Thanksgiving is normally a time of family festivities, when relatives and good friends come together for a fine meal, catching up with what has been happening in everyone’s life, and a general good cheer. A month later Christmas and New Year’s brings an end to the old year and the start of another. But things are very different this time around because of the coronavirus and the government response.
Government regulations restrict or ban other than minimal sized groups gathering in one place. Everyone is cautioned or commanded to wear face masks and stay at least six feet apart. And the Centers for Disease Control (CDC) strongly recommends that people not travel for Thanksgiving, and instead isolate at home with no one else or only with the smallest number of others.
The idea that people should be free and at liberty to make their own best judgments on such matters without the heavy-handed control and command of the government seems to be a thing of the past – at least for now. We far too willingly and easily allow our self-responsibilities and our self-governance to be taken away and transferred to the decision-making of political paternalists who presume to know how we should act, with whom, and for what purposes.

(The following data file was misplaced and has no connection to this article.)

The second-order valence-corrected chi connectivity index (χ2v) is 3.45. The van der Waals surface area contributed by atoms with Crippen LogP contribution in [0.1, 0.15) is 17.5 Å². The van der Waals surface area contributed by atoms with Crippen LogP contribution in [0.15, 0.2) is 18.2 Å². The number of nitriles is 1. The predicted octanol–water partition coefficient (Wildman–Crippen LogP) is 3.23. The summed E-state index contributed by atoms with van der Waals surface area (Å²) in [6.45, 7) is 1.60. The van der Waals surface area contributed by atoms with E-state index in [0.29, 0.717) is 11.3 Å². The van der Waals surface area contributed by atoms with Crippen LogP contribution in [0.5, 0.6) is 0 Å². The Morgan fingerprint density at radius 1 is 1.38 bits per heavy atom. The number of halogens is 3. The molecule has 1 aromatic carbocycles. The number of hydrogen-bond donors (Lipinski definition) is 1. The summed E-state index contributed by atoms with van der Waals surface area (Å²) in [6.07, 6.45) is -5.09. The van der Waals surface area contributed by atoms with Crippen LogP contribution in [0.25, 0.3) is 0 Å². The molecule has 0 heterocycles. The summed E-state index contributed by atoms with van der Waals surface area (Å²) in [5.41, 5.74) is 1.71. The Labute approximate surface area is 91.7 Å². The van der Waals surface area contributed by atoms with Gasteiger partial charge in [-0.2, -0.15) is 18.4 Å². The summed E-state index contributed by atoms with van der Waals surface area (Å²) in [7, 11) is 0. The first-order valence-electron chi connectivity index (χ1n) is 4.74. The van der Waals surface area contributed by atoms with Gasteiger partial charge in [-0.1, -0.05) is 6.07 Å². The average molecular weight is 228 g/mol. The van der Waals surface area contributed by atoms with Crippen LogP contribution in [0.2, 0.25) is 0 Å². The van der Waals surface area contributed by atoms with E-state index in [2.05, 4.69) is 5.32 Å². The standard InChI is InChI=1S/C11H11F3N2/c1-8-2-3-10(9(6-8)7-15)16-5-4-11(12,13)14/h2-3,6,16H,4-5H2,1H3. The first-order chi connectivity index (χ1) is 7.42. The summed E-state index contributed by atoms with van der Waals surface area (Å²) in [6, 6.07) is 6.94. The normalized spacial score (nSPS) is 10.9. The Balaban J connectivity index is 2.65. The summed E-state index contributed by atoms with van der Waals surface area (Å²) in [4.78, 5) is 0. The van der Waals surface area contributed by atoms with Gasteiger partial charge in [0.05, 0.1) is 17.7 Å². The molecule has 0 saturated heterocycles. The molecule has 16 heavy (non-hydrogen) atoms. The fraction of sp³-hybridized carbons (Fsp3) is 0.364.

Political Paternalism Thwarts Self-Responsibility
But don’t we need government to take on these duties and responsibilities for us, since we oftentimes seem irresponsible and thoughtless in our actions in general, and certainly in the company of others? But even if this may sometimes be so, how shall people be expected to learn how to act more wisely in terms of themselves and others, if the need and opportunity to act in more thoughtful and responsible ways are increasingly narrowed or taken away by government agents telling us, instead, what to do and not do, and where and when?